It was all the fault of a $20 second-hand camera. When he saw that, he found his calling. The Accidental Photographer, directed by Swedish filmmaker Janolof Fritze and screening in Docs for Sale, chronicles the legendary Henry Diltz’s 50 years as a snapper of the rock & roll greats. Diltz has captured them all, from Paul McCartney to Bruce Springsteen, from Linda Ronstadt to Mickey Dolenz. “Henry was the only one that we allowed to be around all the time taking photos,” The Monkees’ drummer Dolenz says in the film.
“He is from the ‘60s and he hung out with his friends in Laurel Canyon,” says director Fritze. “And these friends became famous. They became The Eagles and The Mamas and the Papas and The Doors and so on, and suddenly he was doing LP covers.”
“All the musicians lived there and I was one of them,” Diltz agrees. “I knew all these people. Neil Young, Stephen Stills, David Crosby, and then I picked up a camera for no reason … I didn’t plan to be a photographer. I never went to school. I just started taking candid documentary photos of all my friends when I hung out with them every day, and then they all became famous, one by one. They had hit records and I was kind of in the business.”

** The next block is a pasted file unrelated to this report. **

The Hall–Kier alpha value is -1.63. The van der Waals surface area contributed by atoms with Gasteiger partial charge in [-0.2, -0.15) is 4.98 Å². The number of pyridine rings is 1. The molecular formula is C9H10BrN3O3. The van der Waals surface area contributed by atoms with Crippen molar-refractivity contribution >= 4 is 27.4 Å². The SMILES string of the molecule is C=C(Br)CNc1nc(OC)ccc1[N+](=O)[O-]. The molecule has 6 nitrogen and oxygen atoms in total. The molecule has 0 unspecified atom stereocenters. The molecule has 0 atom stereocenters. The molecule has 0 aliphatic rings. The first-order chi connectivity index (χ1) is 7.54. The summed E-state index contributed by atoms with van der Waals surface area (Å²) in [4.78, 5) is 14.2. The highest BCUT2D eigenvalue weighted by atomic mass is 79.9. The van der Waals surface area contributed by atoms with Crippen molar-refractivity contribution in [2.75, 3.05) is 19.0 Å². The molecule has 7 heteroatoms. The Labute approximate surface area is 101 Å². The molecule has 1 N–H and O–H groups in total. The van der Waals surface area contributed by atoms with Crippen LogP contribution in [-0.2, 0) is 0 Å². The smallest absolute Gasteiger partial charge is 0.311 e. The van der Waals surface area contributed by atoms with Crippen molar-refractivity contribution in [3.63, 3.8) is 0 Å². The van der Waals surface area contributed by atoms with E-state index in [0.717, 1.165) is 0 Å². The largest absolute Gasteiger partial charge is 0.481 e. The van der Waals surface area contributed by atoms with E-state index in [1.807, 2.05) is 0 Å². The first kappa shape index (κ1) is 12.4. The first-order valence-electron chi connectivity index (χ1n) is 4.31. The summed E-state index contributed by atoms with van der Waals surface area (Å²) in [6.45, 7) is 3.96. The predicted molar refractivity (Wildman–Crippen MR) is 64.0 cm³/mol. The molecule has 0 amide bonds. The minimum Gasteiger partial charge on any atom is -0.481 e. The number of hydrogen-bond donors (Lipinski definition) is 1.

In the film, Diltz talks about his life, telling the (often very funny) stories behind the photographs, and how they came about. “We also have about 30 interviews with people like Ringo Starr, Jackson Browne and Garth Brooks, and many of the old still-living guys,” adds Fritze.
Diltz reveals he has taken over 800 pictures over the past two days in Amsterdam, a city he has visited a few times in the past. He was here in the late 1950s when he was at college in Munich, “and then the next time was with David Cassidy in 1974 maybe … Amsterdam is a very lovely place. You know, a lot of bicycles. I love to photograph them.”
“It’s all about framing,” he adds. “You frame up your friends, or you frame up the moment, and people say, ‘when you photograph these rock & roll people they always look so happy,’ and I say it’s because I wait. I look and I wait until I think ‘ah, that’s how I want them to look’, and then I take the picture.”